Aleksandr Lazutkin

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Aleksandr Ivanovich Lazutkin
Nationality Russian
Born October 30, 1957
Moscow, Russia
Other occupation
Flight engineer
Time in space
184d 22h 07m
Selection 1992
Missions Soyuz TM-25

Aleksandr Ivanovich Lazutkin (Russian: Александр Иванович Лазуткин; born October 30, 1957 in Moscow)[1] is a Russian cosmonaut.

Life and career

Lazutkin attended the Moscow Aviation Institute and received a mechanical engineering degree.[1] He was selected as cosmonaut on March 3, 1992. His first spaceflight was Soyuz TM-25, on which he was the flight engineer.

Lazutkin has said that Russian cosmonauts were given cognac for extended missions in space.[2]

1997 Progress supply mission

Lazutkin was aboard the Mir Space Station when a collision occurred with the unmanned Progress M34, its supply craft which was piloted by Vasily Tsibliyev while on the Mir.[3][4] The collision, which is considered the worst in the history of the space age,[4] knocked out the Spektr's solar panels and took the Mir out of its alignment with the sun, also causing it to lose power.[4] It also caused the cabin to decompress.[5]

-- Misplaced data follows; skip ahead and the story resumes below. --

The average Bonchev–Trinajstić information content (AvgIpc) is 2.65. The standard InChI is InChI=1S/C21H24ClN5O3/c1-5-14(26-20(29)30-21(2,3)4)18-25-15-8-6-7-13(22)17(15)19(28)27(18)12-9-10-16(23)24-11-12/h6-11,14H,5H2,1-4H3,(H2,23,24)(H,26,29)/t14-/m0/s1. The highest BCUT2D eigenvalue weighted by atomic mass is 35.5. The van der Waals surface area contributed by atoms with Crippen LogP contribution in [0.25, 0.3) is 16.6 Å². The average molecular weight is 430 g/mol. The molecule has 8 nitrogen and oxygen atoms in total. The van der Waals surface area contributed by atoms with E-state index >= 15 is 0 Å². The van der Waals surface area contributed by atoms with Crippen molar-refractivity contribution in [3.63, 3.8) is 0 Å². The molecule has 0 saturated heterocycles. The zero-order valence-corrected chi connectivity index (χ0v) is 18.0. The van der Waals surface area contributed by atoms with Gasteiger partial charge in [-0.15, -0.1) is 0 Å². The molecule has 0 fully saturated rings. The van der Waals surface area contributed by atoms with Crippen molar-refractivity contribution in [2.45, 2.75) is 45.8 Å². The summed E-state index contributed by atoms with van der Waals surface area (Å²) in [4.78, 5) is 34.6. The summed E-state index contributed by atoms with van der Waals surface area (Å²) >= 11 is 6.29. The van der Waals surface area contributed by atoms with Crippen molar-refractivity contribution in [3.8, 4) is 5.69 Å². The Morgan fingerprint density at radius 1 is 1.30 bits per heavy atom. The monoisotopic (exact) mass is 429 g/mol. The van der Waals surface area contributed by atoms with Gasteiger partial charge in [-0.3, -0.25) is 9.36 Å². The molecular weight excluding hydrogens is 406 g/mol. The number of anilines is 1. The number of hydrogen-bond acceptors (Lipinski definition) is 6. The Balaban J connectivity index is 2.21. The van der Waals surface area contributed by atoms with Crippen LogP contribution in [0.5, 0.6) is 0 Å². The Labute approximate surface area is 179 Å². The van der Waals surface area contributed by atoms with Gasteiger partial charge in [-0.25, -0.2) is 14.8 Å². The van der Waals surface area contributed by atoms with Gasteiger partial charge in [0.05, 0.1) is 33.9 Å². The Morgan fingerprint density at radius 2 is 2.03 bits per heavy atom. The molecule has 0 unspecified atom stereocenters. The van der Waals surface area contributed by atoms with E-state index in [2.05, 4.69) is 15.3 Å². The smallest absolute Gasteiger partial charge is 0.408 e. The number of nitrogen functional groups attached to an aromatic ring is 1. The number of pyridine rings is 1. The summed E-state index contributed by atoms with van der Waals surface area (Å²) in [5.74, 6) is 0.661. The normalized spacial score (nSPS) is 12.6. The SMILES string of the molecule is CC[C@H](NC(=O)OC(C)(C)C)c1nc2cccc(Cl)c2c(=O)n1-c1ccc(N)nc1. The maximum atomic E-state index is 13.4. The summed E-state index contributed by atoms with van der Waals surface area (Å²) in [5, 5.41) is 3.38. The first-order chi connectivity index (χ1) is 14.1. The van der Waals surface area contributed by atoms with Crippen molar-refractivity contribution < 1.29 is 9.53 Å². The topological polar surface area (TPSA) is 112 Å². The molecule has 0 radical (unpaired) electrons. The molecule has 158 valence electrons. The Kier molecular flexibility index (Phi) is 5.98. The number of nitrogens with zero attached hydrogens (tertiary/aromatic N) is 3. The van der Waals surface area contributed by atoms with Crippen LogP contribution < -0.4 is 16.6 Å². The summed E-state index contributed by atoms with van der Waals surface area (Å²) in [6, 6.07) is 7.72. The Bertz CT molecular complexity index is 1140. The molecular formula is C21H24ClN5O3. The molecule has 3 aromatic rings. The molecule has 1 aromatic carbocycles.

Quick action by the three crewmen managed to stave off immediate disaster.[4] Lazutkin and fellow crewman Michael Foale quickly severed the connecting cables with the module and sealed off the hatches to the module, saving the rest of the station.[6] Lazutkin managed to successfully cut some of the wires connecting the Mir and the Spektr using a tiny dinner knife.[3] A few days after the collision, Tsibliyev and Lazutkin were ordered to attempt to repair the Mir. Foale was ordered to the Soyuz-TM escape pod.[3] The station was eventually secured safely.[4]


  1. 1.0 1.1 "Aleksandr Ivanovich Lazutkin". European Space Agency. Retrieved 2016-01-08.<templatestyles src="Module:Citation/CS1/styles.css"></templatestyles>
  2. "Why Astronauts Were Banned From Drinking Wine In Outer Space". Gizmodo. Retrieved 2016-01-08.<templatestyles src="Module:Citation/CS1/styles.css"></templatestyles>
  3. 3.0 3.1 3.2 Hollingham, Richard. "The five greatest space hacks of all time". BBC. Retrieved 2016-01-08.<templatestyles src="Module:Citation/CS1/styles.css"></templatestyles>
  4. 4.0 4.1 4.2 4.3 4.4 Burrows, William E. (2010-09-29). This New Ocean: The Story of the First Space Age. Random House Publishing Group. ISBN 9780307765482.<templatestyles src="Module:Citation/CS1/styles.css"></templatestyles>
  5. Kamler, Kenneth (2004-01-20). Surviving the Extremes: A Doctor's Journey to the Limits of Human Endurance. Macmillan. ISBN 9781429976114.<templatestyles src="Module:Citation/CS1/styles.css"></templatestyles>
  6. Hall, Rex; Shayler, David (2003-05-07). Soyuz: A Universal Spacecraft. Springer Science & Business Media. ISBN 9781852336578.<templatestyles src="Module:Citation/CS1/styles.css"></templatestyles>